For 157 years, the price of most wheat grown on the plains has been set by the Kansas City Board of Trade. That will soon come to an end.
In October 2012, Chicago-based CME Group acquired the Kansas City Board of Trade. Operations move to Chicago as of July 1 – and the last call on the Kansas City trading floor takes place on Friday, June 28.
Harold Bradley, who has a long affiliation with the KCBT, said he wasn’t surprised when Chicago’s CME Group, which also owns the Chicago and New York Mercantile Exchanges and the Chicago Board of Trade, bought Kansas City’s exchange for $126 million.
"Money moves electronically," Bradley said. "And I can reach you immediately, if I’m a buyer of May wheat, and you’re a seller of May wheat, I don’t need to send an order to a stinking floor: your order is on a number of electronic venues and it trades out.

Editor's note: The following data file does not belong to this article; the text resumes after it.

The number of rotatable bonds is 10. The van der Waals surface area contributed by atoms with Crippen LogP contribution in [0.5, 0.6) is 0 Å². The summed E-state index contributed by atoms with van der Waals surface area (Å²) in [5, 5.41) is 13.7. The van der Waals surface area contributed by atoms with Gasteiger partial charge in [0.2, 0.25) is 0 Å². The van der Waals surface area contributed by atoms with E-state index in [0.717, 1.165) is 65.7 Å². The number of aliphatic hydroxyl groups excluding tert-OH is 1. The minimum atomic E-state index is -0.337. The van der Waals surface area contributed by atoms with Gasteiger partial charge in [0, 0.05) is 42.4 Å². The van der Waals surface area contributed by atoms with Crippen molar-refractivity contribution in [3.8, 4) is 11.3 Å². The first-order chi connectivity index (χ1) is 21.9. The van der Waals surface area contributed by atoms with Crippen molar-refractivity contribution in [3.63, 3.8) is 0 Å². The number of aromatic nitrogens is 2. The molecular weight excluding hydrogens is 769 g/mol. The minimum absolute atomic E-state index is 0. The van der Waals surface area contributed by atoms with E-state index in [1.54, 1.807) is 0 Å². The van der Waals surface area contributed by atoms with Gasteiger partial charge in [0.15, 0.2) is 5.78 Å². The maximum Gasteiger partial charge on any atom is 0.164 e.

"So what that means is you have massive excess infrastructure. That used to serve the trading. It’s not that it was never important – it was vital, vital! But now, it’s expensive real estate."
Bradley started an investment career in the early 1980s as a floor trader at the Board of Trade. He went on to work at American Century, and then the Ewing Marion Kauffman Foundation (he retired as CIO in 2012).
The Board of Trade’s real estate, the building at 48th and Main, is up for sale with the acquisition by CME.
Laura Spencer reported on the story for Harvest Public Media. You can read more and listen to the radio story on the Harvest Public Media website.